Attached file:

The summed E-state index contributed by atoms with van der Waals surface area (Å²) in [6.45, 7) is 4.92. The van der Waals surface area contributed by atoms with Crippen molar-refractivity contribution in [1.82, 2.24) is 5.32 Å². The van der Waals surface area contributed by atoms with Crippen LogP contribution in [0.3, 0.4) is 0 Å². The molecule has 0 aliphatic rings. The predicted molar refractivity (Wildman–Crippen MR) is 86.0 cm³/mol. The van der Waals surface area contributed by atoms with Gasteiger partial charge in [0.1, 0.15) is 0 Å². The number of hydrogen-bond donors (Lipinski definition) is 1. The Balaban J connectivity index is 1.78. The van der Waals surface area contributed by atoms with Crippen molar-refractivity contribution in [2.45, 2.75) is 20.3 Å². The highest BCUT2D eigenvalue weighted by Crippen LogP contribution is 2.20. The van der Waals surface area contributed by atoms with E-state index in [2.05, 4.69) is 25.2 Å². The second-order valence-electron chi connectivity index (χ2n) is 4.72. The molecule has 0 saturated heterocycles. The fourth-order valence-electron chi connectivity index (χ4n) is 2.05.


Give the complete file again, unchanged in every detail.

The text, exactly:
The summed E-state index contributed by atoms with van der Waals surface area (Å²) in [6.45, 7) is 4.92. The van der Waals surface area contributed by atoms with Crippen molar-refractivity contribution in [1.82, 2.24) is 5.32 Å². The van der Waals surface area contributed by atoms with Crippen LogP contribution in [0.3, 0.4) is 0 Å². The molecule has 0 aliphatic rings. The predicted molar refractivity (Wildman–Crippen MR) is 86.0 cm³/mol. The van der Waals surface area contributed by atoms with Gasteiger partial charge in [0.1, 0.15) is 0 Å². The number of hydrogen-bond donors (Lipinski definition) is 1. The Balaban J connectivity index is 1.78. The van der Waals surface area contributed by atoms with Crippen molar-refractivity contribution in [2.45, 2.75) is 20.3 Å². The highest BCUT2D eigenvalue weighted by Crippen LogP contribution is 2.20. The van der Waals surface area contributed by atoms with E-state index in [2.05, 4.69) is 25.2 Å². The second-order valence-electron chi connectivity index (χ2n) is 4.72. The molecule has 0 saturated heterocycles. The fourth-order valence-electron chi connectivity index (χ4n) is 2.05.